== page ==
Vinegar is fascinating for how it’s made and its uses in pickling. It has many astounding purposes. Outside of pickling, it will completely dissolve the calcium encrusted on glassware and faucets within minutes, clean your counters, kill your weeds, and spice up your salad. In pickle brine, we all know it acts as a preservative. Thanks, vinegar, for killing bacteria that would have ruined pickles!!
When setting out to make vinegar, manufacturers don’t just sit down and put chemicals together. They rely on bacteria. Bacteria make vinegar by breaking down sugars in fruits and vegetables.
During times where salt was too expensive or rare to use in preserving, vinegar was cheap and abundant. Remember that people have killed over salt, so vinegar must have been a peaceful solution. Vinegar works with less salt and does its job faster than fermentation, with the help of heat, by an order of days rather than weeks. A quick word of warning, not all vinegar is created equal, so try different varieties before you make that batch of dills.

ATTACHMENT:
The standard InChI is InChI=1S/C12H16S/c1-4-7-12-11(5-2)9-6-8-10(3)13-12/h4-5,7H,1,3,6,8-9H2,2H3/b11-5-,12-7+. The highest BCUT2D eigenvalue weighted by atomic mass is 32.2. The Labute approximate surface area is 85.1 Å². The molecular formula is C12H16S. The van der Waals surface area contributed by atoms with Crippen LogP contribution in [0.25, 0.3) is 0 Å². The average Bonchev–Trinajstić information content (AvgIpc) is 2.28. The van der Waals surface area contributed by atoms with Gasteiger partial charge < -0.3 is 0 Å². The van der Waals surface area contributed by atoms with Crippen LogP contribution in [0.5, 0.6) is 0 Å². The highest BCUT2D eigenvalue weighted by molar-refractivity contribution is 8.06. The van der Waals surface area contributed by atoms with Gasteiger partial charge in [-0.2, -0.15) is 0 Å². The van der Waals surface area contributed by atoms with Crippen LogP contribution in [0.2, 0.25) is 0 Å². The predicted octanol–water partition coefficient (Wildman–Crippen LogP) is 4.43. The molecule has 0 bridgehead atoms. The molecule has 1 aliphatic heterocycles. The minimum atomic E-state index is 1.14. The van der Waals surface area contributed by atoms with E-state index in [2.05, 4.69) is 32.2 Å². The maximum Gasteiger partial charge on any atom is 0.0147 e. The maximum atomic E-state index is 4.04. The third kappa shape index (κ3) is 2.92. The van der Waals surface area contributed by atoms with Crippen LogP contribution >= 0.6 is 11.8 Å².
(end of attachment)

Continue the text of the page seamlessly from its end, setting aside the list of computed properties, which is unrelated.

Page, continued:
If you like history, you may enjoy this timeline of pickles history!
And if you’re making your own pickles, you may be interested in this:
Two Methods For Eliminating Vinegar Flavor In Homemade Pickles